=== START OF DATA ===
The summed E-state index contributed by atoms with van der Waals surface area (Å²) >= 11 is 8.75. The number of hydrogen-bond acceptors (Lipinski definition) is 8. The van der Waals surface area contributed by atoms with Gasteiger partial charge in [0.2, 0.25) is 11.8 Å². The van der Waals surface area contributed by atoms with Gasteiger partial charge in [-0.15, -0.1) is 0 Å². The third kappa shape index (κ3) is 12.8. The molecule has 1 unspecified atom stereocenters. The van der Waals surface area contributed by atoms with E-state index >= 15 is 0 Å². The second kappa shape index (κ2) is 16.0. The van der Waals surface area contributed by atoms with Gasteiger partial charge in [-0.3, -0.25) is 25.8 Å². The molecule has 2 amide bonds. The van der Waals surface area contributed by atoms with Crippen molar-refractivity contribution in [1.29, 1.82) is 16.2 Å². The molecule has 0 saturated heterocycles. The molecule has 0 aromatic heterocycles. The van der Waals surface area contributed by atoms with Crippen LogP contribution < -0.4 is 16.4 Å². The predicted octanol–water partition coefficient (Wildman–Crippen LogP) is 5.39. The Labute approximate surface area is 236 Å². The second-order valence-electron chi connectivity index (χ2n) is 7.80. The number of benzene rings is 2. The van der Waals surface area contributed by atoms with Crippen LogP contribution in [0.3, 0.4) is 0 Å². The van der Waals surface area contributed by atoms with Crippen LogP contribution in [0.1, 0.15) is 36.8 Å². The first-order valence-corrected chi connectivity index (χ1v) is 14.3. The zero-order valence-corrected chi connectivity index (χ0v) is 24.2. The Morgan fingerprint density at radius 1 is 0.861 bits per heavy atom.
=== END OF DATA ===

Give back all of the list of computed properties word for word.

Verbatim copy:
The summed E-state index contributed by atoms with van der Waals surface area (Å²) >= 11 is 8.75. The number of hydrogen-bond acceptors (Lipinski definition) is 8. The van der Waals surface area contributed by atoms with Gasteiger partial charge in [0.2, 0.25) is 11.8 Å². The van der Waals surface area contributed by atoms with Gasteiger partial charge in [-0.15, -0.1) is 0 Å². The third kappa shape index (κ3) is 12.8. The molecule has 1 unspecified atom stereocenters. The van der Waals surface area contributed by atoms with E-state index >= 15 is 0 Å². The second kappa shape index (κ2) is 16.0. The van der Waals surface area contributed by atoms with Gasteiger partial charge in [-0.3, -0.25) is 25.8 Å². The molecule has 2 amide bonds. The van der Waals surface area contributed by atoms with Crippen molar-refractivity contribution in [1.29, 1.82) is 16.2 Å². The molecule has 0 saturated heterocycles. The molecule has 0 aromatic heterocycles. The van der Waals surface area contributed by atoms with Crippen LogP contribution < -0.4 is 16.4 Å². The predicted octanol–water partition coefficient (Wildman–Crippen LogP) is 5.39. The Labute approximate surface area is 236 Å². The second-order valence-electron chi connectivity index (χ2n) is 7.80. The number of benzene rings is 2. The van der Waals surface area contributed by atoms with Crippen LogP contribution in [0.3, 0.4) is 0 Å². The van der Waals surface area contributed by atoms with Crippen LogP contribution in [0.1, 0.15) is 36.8 Å². The first-order valence-corrected chi connectivity index (χ1v) is 14.3. The zero-order valence-corrected chi connectivity index (χ0v) is 24.2. The Morgan fingerprint density at radius 1 is 0.861 bits per heavy atom.